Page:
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Like A Wolf On The Fold
by [?]


Aggie has always been in the habit of observing the anniversary of Mr. Wiggins’s death. Aggie has the anniversary habit, anyhow, and her life is a succession: of small feast-days, on which she wears mental crape or wedding garments–depending on the occasion. Tish and I always remember these occasions appropriately, sending flowers on the anniversaries of the passing away of Aggie’s parents; grandparents; a niece who died in birth; her cousin, Sarah Webb, who married a missionary and was swallowed whole by a large snake,–except her shoes, which the reptile refused and of which Aggie possesses the right, given her by the stricken husband; and, of course, Mr. Wiggins.

For Mr. Wiggins Tish and I generally send the same things each year–Tish a wreath of autumn foliage and I a sheaf of wheat tied with a lavender ribbon. The program seldom varies. We drive to the cemetery in the afternoon and Aggie places the sheaf and the wreath on Mr. Wiggins’s last resting-place, after first removing the lavender ribbon, of which she makes cap bows through the year and an occasional pin-cushion or fancy-work bag; then home to chicken and waffles, which had been Mr. Wiggins’s favorite meal. In the evening Charlie Sands generally comes in and we play a rubber or two of bridge.

On the thirtieth anniversary of Mr. Wiggins’s falling off a roof and breaking his neck, Tish was late in arriving, and I found Aggie sitting alone, dressed in black, with a tissue-paper bundle in her lap. I put my sheaf on the table and untied my bonnet-strings.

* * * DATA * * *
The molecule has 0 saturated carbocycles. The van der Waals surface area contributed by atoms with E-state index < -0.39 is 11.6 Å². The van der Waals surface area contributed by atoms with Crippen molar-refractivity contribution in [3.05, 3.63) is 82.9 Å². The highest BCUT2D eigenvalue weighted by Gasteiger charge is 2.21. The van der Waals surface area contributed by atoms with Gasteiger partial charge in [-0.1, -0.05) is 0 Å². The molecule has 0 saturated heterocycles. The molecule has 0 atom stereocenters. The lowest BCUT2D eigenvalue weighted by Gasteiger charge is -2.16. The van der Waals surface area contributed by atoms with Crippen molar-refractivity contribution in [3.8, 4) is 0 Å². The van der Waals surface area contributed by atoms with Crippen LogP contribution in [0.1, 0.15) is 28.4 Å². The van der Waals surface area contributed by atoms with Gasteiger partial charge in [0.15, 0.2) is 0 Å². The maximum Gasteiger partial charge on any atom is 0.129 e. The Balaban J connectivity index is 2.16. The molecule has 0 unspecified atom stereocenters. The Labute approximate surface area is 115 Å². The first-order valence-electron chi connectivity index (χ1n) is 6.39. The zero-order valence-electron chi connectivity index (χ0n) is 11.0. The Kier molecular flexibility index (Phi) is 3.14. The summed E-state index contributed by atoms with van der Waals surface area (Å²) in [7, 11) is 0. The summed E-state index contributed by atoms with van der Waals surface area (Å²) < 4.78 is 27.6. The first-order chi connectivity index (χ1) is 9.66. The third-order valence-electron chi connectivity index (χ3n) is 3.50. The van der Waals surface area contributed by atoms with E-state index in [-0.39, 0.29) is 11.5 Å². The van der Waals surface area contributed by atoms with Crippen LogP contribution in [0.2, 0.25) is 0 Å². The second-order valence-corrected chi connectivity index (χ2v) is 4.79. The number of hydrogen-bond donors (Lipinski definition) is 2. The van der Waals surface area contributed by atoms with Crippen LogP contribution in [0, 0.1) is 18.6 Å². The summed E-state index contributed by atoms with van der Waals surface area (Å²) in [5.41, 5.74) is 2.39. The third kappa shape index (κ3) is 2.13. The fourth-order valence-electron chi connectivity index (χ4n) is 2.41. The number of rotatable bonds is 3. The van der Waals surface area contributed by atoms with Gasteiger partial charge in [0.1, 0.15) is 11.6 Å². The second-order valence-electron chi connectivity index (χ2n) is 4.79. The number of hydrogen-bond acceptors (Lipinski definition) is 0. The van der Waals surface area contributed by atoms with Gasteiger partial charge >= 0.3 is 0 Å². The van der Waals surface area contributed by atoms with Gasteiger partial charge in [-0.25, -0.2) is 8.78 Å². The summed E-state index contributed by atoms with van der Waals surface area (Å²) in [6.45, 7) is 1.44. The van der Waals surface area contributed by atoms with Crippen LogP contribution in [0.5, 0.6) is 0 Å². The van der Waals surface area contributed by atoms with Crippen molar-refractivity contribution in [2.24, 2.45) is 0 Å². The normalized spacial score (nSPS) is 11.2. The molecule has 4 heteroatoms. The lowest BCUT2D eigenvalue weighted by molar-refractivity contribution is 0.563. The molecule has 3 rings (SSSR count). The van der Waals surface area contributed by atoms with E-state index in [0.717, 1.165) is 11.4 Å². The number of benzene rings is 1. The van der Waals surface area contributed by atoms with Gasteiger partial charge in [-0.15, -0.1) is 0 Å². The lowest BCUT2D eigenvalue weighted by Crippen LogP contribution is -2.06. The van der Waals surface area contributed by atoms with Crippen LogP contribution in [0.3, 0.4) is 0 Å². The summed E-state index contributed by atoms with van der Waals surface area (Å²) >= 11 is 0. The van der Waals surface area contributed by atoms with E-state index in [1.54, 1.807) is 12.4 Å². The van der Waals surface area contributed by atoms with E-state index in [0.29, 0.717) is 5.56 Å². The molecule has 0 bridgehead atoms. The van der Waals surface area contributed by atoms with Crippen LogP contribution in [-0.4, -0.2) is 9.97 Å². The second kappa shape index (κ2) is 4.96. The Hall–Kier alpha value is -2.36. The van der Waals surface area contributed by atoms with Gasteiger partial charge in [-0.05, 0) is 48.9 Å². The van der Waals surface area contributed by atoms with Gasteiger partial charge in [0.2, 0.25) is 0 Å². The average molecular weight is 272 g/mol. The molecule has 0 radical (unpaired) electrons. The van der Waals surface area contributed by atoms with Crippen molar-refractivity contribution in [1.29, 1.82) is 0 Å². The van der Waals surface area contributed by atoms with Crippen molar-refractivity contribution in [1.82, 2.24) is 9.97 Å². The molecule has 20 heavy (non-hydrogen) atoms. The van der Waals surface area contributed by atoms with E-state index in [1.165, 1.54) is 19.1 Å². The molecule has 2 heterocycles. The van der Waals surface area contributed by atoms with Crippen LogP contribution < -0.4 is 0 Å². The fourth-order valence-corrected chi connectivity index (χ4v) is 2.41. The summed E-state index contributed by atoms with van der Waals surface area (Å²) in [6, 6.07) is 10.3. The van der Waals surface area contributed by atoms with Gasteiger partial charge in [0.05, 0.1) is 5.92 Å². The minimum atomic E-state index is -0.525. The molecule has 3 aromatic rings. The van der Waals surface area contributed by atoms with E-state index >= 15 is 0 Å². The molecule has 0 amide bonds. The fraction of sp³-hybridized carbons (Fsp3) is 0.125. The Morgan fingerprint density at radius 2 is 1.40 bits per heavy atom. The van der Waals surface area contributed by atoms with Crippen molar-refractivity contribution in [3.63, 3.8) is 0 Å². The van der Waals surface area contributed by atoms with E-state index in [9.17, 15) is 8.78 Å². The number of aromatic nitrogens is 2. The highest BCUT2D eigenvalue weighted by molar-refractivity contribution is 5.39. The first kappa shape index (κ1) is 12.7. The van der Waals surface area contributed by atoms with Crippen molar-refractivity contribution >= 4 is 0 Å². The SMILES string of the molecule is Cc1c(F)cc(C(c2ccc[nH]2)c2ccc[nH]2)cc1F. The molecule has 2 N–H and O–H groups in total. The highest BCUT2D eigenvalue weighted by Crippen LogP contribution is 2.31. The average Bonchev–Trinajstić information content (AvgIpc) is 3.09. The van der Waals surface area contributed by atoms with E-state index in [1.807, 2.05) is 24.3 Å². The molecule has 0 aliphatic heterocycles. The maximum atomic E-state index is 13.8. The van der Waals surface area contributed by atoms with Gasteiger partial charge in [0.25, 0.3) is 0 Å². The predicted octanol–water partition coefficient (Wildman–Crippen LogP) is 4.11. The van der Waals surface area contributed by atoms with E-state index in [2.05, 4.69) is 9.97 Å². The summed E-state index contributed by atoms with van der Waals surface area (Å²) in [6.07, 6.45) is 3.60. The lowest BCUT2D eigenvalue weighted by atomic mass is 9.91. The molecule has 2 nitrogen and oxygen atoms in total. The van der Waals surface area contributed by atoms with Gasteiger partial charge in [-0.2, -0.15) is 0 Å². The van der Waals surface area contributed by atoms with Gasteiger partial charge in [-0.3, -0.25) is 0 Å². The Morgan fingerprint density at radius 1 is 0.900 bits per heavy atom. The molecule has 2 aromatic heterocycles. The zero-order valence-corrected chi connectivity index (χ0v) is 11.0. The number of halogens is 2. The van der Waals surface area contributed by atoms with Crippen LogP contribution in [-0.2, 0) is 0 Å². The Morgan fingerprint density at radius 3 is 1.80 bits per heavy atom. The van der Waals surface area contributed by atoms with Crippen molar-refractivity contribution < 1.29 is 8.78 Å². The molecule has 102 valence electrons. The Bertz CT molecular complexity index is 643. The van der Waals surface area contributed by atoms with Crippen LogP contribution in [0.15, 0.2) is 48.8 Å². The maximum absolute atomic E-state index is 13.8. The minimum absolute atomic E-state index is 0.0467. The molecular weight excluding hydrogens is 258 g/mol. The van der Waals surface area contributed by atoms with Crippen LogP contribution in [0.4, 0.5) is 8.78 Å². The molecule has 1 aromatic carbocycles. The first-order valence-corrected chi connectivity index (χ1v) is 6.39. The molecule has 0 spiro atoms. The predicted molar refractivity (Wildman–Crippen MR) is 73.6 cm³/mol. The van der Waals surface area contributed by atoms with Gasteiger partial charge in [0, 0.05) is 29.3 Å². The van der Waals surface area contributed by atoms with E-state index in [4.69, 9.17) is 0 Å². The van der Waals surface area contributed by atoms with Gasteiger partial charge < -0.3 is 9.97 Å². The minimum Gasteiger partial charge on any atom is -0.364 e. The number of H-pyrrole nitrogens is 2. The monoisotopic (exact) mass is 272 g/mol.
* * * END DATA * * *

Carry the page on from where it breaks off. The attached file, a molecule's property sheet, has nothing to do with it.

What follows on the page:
“Where’s Tish?” I asked.

“Not here yet.”

Something in Aggie’s tone made me look at her. She was eyeing the bundle in her lap.

“I got a paler shade of ribbon this time,” I said, seeing she made no comment on the sheaf. “It’s a better color for me if you’re going to make my Christmas present out of it this year again. Where’s Tish’s wreath?”

“Here.” Aggie pointed dispiritedly to the bundle in her lap and went on rocking.

“That! That’s no wreath.”

In reply Aggie lifted the tissue paper and shook out, with hands that trembled with indignation, a lace-and-linen centerpiece. She held it up before me and we eyed each other over it. Both of us understood.

“Tish is changed, Lizzie,” Aggie said hollowly. “Ask her for bread these days and she gives you a Cluny-lace fandangle. On mother’s anniversary she sent me a set of doilies; and when Charlie Sands was in the hospital with appendicitis she took him a pair of pillow shams. It’s that Syrian!”

Both of us knew. We had seen Tish’s apartment change from a sedate and spinsterly retreat to a riot of lace covers on the mantel, on the backs of chairs, on the stands, on the pillows–everywhere. We had watched her Marseilles bedspreads give way to hem-stitched covers, with bolsters to match. We had seen Tish go through a cold winter clad in a succession of sleazy silk kimonos instead of her flannel dressing-gown; terrible kimonos–green and yellow and red and pink, that looked like fruit salads and were just as heating.

“It’s that dratted Syrian!” cried Aggie–and at that Tish came in. She stood inside the door and eyed us.

“What about him?” she demanded. “If I choose to take a poor starving Christian youth and assist him by buying from him what I need–what I need!–that’s my affair, isn’t it? Tufik was starving and I took him in.”

“He took you in, all right!” Aggie sniffed. “A great, mustached, dirty, palavering foreigner, who’s probably got a harem at home and no respect for women!”

Tish glanced at my sheaf and at the centerpiece. She was dressed as she always dressed on Mr. Wiggins’s day–in black; but she had a new lace collar with a jabot, and we knew where she had got it. She saw our eyes on it and she had the grace to flush.